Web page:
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 Tuesday, 31 December, 2002, 14:49 GMT
Bangladeshi women fit to fight
Bangladeshi army women
Women will not be in front-line combat roles

History has been made in Bangladesh with the commissioning of the first batch of women officers into the 100,000-strong army.

Ladies in Bangladesh are not doing physical activity too much so in the physical aspect we had some problems

Female army officer
Twenty women were commissioned in a ceremony held in the southern city of Chittagong.

Their passing out parade follows a tough selection process and two years of intensive training alongside their male counterparts.

The occasion means that Bangladesh now becomes one of the few Muslim countries to have female soldiers.

The passing out ceremony was especially significant for the women cadets as it was presided over by Khaleda Zia, the female prime minister of Bangladesh.

Tough beginning

The women who graduated are the cream of the cream from 30,000 applicants who applied to become officers in the Bangladesh Army.

Only a handful were selected to do the course and of those about a third dropped out.

Bangladeshi woman army officer
It was hard work at the start
The successful women join an army which over the years has earned a sound reputation as a regular contributor to UN peacekeeping missions.

They say that while the course was tough, they succeeded in keeping up with their male counterparts.

"Ladies in Bangladesh are not doing physical activity too much so in the physical aspect we had some problems," admits one female soldier.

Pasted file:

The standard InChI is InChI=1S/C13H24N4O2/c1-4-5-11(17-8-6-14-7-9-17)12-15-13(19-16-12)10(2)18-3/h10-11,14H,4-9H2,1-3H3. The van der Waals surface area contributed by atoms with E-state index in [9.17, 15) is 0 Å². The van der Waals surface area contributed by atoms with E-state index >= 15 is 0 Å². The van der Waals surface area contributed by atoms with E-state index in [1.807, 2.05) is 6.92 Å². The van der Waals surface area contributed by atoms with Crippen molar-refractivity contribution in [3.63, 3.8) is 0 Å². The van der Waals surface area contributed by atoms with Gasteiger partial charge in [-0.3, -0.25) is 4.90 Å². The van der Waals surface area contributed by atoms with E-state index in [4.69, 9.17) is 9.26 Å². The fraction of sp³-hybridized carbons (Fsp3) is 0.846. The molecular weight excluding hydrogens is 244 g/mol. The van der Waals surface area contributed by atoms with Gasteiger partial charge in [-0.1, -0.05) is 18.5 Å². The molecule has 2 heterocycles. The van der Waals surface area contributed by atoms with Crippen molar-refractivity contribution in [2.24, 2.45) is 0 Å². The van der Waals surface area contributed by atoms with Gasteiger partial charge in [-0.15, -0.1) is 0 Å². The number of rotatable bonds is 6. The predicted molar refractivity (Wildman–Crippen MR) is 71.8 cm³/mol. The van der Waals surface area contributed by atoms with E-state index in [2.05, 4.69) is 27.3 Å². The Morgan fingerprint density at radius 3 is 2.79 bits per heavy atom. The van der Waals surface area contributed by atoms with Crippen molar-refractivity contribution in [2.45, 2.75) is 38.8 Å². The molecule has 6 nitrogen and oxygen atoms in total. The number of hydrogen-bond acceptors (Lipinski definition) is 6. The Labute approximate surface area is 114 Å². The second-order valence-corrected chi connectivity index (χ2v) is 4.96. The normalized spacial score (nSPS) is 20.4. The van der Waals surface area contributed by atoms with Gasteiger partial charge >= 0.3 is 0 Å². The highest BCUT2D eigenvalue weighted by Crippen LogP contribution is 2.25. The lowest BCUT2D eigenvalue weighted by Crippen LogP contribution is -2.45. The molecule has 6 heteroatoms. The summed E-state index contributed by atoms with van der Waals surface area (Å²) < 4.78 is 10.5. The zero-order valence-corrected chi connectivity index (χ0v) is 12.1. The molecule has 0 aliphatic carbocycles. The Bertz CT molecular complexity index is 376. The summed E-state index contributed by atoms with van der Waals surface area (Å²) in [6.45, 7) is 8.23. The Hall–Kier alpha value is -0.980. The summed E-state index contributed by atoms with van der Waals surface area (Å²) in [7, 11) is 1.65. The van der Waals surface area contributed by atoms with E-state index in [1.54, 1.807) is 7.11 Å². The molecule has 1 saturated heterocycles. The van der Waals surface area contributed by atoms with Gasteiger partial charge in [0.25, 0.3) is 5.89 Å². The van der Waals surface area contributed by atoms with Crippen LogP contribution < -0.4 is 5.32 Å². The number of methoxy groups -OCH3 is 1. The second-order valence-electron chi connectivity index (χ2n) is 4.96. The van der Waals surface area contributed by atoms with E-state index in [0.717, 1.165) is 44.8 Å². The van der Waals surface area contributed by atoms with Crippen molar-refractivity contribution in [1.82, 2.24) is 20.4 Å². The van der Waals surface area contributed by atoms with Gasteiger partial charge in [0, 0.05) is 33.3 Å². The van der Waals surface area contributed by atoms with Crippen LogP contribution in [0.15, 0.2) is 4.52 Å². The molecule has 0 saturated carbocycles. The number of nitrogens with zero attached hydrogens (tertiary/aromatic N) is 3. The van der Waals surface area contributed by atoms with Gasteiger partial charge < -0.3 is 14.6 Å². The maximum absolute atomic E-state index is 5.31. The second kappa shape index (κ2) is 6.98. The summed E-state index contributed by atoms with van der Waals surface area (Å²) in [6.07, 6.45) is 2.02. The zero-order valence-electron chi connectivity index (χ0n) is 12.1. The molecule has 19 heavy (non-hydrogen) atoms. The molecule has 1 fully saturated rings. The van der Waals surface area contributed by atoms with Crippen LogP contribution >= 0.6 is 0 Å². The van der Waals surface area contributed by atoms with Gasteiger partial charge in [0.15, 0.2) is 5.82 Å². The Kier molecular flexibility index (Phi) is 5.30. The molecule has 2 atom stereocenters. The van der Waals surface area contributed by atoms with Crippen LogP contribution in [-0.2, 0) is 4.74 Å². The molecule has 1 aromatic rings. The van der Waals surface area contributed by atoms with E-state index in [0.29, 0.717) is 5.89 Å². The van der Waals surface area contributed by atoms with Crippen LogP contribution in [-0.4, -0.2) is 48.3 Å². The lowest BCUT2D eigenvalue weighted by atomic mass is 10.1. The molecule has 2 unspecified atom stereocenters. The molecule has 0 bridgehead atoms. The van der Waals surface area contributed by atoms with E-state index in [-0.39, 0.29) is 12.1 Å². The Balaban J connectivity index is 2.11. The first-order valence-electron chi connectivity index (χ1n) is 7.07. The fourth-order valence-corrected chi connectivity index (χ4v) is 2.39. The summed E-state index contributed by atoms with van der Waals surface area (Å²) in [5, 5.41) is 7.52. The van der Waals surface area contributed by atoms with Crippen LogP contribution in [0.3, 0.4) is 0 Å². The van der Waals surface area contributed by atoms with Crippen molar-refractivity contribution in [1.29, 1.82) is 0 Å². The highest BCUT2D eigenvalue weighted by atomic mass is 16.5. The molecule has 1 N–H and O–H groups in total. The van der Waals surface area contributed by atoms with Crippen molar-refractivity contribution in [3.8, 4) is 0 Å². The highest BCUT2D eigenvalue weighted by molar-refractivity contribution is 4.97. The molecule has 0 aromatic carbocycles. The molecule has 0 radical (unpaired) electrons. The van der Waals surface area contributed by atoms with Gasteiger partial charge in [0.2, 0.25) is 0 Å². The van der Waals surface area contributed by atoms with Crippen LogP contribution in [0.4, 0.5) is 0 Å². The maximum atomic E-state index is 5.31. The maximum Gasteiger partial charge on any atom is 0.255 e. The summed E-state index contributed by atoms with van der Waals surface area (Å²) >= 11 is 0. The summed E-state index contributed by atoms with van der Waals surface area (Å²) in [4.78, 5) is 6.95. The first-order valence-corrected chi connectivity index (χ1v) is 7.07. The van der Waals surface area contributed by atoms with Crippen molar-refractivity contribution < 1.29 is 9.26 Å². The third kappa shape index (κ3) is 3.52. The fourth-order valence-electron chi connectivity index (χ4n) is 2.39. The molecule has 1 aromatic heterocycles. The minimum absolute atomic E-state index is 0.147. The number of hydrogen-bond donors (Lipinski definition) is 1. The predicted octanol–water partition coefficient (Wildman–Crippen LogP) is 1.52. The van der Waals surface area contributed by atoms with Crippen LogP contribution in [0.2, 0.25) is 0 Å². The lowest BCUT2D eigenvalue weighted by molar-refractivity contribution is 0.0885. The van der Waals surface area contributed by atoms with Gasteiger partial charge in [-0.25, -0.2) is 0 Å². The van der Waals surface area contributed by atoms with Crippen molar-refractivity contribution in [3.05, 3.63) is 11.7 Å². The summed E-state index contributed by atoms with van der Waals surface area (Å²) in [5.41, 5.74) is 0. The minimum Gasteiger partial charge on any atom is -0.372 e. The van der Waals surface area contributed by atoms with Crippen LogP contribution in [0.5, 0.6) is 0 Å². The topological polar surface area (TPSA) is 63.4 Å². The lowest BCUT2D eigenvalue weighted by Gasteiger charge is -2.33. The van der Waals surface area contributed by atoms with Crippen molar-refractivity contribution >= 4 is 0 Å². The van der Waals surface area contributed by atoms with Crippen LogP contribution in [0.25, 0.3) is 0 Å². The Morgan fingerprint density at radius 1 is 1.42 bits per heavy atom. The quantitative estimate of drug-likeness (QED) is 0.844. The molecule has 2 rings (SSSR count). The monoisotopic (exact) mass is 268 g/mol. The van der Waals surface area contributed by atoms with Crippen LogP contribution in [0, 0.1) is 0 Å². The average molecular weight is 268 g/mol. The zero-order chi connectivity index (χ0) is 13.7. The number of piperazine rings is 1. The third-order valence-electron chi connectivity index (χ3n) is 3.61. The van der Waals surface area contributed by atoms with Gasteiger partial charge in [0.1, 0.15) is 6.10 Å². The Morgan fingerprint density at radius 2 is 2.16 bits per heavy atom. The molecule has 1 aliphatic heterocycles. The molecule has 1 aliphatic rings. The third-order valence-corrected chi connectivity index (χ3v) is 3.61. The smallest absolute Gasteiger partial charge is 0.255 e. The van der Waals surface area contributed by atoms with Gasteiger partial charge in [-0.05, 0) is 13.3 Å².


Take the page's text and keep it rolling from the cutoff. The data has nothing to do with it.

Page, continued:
"But nowadays we have coped with the training and I don't find any problems and I want to prove that the Bangladeshi girls, they can do anything."

Keeping up

Another woman says that at first it was difficult as each day they had less and less time to rest.

"Every moment we have to be busy with various type of trainings like assault course and drill PT, academic exams.

"So it was hard but we have cope up with that and now it is not too hard for us."

The idea is to introduce women as officers first and then put them in the ranks of active service soldiers.

Previously, women were restricted to the medical corps.

At present, there are no plans to put women in combat roles - even though senior officers say that male soldiers would have no problems accepting orders from a woman.

See also:

08 Oct 02 | Technology
18 Jun 02 | South Asia
05 Feb 02 | South Asia
30 Mar 98 | S/W Asia
01 Nov 02 | Country profiles
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